Next though, would be the landing. I’ve only been in a balloon once before and as that was over 15 years ago in the Masai Mara in Africa I didn’t really remember much about the landing except it was beneath a tree with the remains of a Leopards kill still there and was followed by a champagne breakfast on the plains. I've also done ParaGliding in Olu Deniz in Turkey once, and also ParaSailing in Bora Bora, so I’ve had experience of coming down from the air - not always gracefully! 

But Claire, Craig and Grace explained everything fully and clearly. Keep arms inside, hold on to the ropes, bend knees to absorb impact. It was a little bumpy, and we bounced a little but we were down on the ground in a meadow just the other side of Browney and Meadowfield.



Balloon Retrieval

Two other balloons had landed in the same field, however, had no luck finding the owner. Craig had found our location, however without permission to drive onto the land, the balloonists instead carefully carry their baskets, gas canisters and envelopes off the land. It’s also why they carried the Balloons In Durham beer to hand over to any landowners they found.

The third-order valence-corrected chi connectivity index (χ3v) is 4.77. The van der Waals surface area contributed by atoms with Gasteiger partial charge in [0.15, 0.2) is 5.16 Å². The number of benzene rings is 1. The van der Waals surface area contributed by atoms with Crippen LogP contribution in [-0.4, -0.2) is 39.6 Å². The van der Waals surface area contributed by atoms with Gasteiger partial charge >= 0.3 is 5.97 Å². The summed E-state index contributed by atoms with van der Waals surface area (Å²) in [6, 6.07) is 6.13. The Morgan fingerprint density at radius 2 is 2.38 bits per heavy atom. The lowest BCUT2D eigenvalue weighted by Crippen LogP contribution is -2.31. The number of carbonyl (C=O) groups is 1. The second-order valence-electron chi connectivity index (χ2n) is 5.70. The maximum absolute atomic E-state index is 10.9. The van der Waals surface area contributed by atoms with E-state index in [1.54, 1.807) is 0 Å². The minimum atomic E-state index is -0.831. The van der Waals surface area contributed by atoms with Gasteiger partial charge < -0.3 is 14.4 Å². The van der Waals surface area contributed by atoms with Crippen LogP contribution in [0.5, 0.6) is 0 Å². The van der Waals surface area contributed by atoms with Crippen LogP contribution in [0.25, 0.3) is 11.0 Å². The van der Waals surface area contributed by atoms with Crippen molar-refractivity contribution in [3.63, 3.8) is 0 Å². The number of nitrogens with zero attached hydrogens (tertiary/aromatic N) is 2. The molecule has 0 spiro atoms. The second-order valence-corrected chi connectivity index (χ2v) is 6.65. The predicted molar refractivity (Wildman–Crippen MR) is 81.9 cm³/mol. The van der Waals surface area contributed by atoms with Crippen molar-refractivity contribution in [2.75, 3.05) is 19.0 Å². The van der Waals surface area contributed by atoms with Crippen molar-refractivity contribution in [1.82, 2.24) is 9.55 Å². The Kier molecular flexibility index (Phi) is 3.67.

And this is where I saw how tightly knit, helpful and how much of a real community the balloonist network is. Throughout the weekend I’d seen the great camaraderie, however, faced with a heavy carry out the Durham ‘whatsapp’ group came to the fore. Those already down arrived to help, and a really useful trolley was loaned. Once we were packed up Claire went to assist another team as we loaded the van.

Thunderbolt


I had a truly magical time. Floating high in the air at such a gentle pace with spectacular views was a real privilege. I was blogging for DurhamBID over the weekend but sometimes work brings us amazing opportunities and enables us to meet and mingle with people outside of our usual networks. I met some lovely people, gate-crashed a lovely community for a couple of days, was afforded great hospitality as well as the opportunity for a birds-eye view of one of my favourite cities. Some days, well most days,  I really love my job!

Which city would you like to fly over in a balloon?

Deb x

Disclosure: I was working as the official blogger for Durham BID at Balloons in Durham 2018.